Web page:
So, I totally understood the frustration of one reader as she struggles to persuade a young co-worker to see the value in saving for retirement. Here’s the question the concerned mentor posed in a recent online chat:
Q: I’ve found myself in a sort of mentoring position for a young woman at work who is in her late 20s. (I’m a woman in my late 40s.) She hasn’t signed up for our retirement plan yet, and when I remind her about it, she’ll say she needs to do it but never does. I even took her the paperwork myself and she still didn’t do it. No conversation about compound interest seems to make a difference. I tell her that financial independence is the greatest gift a woman can give herself, which she agrees with, but still nothing happens. What should I do? It’s maddening watching her leave a 3 percent match on the table. It’s possible she feels she can’t afford it, but how do I impress on her that she can’t afford not to?
A: I hope you stay encouraged to persist in helping this young woman. Don’t be a pest, but don’t give up on her, either.
Can I tell you a story?
One day, a few of us in the newsroom were talking about The Washington Post’s 401(k) plan. One of my co-workers mentioned he wasn’t taking full advantage of our company’s matching contribution. I was stunned, seeing how we were business reporters. I would not let him alone the rest of the day. You would have thought I was his mama. (He is just 10 years my junior.) I hounded him so much that he finally left the newsroom to go upstairs to the human resources department to increase his 401(k) contributions.
I’ve had similar conversations with many co-workers, friends or family members over the years. I’ve pleaded with them to contribute at least enough to their workplace plans to get the offered company match. It was free money, I would point out.
Some listen, humoring me. Some take action. Many don’t.
When it comes to trying to convince young adults — or anyone — of the importance of saving for retirement, remind them that many people realize too late that they haven’t saved enough.
Share this with them: I’m 35 and have nothing saved for retirement. Should I be worried?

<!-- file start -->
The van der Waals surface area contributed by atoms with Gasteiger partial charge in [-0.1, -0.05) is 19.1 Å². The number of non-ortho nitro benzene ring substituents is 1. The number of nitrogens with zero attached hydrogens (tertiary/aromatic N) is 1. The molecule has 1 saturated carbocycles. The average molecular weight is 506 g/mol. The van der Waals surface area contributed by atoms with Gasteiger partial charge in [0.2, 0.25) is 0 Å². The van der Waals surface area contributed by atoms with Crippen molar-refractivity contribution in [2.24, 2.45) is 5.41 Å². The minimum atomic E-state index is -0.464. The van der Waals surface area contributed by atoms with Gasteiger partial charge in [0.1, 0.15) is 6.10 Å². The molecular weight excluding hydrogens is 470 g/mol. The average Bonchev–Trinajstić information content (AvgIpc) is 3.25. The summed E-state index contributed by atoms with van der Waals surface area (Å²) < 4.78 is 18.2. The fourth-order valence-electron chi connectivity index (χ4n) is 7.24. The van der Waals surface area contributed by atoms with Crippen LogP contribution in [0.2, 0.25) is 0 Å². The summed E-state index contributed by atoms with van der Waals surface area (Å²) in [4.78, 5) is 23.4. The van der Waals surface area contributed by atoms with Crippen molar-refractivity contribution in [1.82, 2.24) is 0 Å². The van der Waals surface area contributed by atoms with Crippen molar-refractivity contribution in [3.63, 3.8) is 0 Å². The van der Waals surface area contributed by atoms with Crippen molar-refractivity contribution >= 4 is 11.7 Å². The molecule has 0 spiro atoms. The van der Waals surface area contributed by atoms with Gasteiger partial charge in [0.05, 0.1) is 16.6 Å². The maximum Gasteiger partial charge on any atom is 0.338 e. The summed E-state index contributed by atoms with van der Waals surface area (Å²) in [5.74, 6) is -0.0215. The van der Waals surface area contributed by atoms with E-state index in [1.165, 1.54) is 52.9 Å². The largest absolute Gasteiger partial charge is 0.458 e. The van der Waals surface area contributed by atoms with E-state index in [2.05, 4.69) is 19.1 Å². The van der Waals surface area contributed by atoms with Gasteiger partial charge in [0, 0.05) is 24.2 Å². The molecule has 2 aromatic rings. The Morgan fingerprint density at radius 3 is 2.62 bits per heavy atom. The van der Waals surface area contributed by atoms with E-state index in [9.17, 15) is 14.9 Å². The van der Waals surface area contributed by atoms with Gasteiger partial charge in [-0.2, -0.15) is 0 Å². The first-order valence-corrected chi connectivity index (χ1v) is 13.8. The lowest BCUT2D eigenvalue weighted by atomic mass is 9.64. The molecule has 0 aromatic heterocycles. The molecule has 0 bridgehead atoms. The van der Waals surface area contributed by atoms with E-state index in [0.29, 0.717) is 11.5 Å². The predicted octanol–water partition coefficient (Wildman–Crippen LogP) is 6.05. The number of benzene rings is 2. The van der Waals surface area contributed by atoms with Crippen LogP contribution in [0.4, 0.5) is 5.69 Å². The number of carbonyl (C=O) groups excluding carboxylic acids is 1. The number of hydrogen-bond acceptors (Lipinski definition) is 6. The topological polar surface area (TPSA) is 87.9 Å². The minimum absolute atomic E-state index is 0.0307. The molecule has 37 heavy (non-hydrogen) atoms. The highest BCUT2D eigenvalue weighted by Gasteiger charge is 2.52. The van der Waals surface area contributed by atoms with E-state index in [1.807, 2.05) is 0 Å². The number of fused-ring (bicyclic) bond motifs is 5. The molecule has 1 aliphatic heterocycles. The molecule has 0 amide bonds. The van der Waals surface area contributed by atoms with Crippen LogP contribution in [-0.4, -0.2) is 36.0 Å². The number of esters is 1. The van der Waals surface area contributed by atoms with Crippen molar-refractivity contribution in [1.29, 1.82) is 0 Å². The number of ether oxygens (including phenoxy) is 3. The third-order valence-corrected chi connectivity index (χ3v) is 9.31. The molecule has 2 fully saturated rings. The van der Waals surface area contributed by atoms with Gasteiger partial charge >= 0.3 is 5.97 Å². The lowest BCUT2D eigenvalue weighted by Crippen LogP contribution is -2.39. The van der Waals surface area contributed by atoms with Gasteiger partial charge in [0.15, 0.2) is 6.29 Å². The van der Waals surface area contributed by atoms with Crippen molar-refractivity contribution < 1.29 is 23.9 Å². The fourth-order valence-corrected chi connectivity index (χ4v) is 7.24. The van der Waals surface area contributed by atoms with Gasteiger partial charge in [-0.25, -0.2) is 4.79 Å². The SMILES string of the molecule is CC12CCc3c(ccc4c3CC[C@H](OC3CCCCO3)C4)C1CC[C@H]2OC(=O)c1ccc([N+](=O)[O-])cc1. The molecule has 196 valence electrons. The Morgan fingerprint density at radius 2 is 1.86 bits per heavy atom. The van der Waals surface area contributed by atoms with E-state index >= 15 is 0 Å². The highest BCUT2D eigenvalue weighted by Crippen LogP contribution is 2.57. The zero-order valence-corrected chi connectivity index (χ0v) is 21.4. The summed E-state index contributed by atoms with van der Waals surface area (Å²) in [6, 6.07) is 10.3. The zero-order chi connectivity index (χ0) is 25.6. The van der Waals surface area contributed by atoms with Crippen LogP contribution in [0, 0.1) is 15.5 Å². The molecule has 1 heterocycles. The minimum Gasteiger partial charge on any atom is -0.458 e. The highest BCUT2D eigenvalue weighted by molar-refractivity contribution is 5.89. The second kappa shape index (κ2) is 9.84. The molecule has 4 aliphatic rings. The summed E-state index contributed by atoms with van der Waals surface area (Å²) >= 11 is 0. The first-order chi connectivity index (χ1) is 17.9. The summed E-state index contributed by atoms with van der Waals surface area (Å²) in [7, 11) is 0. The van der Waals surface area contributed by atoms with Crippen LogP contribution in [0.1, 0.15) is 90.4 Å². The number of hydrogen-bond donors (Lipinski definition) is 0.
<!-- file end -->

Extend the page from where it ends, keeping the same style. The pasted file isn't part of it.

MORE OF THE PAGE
You can point to Social Security and its financially shaky future.
Recommend they read this: Will Social Security be around when I’m ready to retire?
And press this point: If you start investing early enough for retirement, you can amass a lot of money.
Forward this: Want to be a 401(k) millionaire? Here’s what it takes.
To help you persuade a young adult to start saving for retirement, I asked a few financial experts for their advice.
Marguerita Cheng, a certified financial planner (CFP) based in Gaithersburg, Md., said: “Sometimes we have to break down the goal to make it more attainable for folks. For example, 3 percent of $50,000 is $1,500 per year. Break it down by month or paycheck and show her the amount — $1,500 (26 paychecks) is $57.69. Show her how to find $57.69 every two weeks. What becomes uncomfortable becomes comfortable. It’s how we frame the conversation. It would appear that investing in her 401(k) means she’s giving up money today. No doubt she’s correct, but she’s also receiving a match. Giving up money today means she can have more to do what is important for her future.”
Erin Durkin Voisin, a CFP and director of financial planning for EP Wealth Advisors in California, said: “It sounds like there is something more going on than just her not contributing. I think it is so easy to tell someone to save and point out all of the great reasons, but a lot of times we don’t understand the other financial stresses in their life that might make saving, even 3 percent, seem stressful and daunting to them. I might ask her, “What is holding you back from signing the paperwork?” — hopefully opening the door for her to start discussing her finances. She may not though. Maybe she is dealing with debt she needs to pay off before she feels that 3 percent is possible. Maybe she is helping family members financially, or maybe she has just never sat down and reviewed her own budget to figure out where she could find those savings. Maybe instead of bringing her the paperwork, bring her other resources to help her get a financial plan and budget in place. Introduce her to an adviser, maybe whom you work with, point her to some great free/inexpensive resources out there (Financial Planning Association, XY Planning Network, Mint.com, etc.). I think if you show her that you want to help her with planning in its entirety, not just the retirement plan piece, it may help open her up to talking about why she is resisting so much.“
Carolyn McClanahan, a physician turned certified financial planner who founded the fee-only Life Planning Partners based in Jacksonville, Fla., provides a sample script that might help.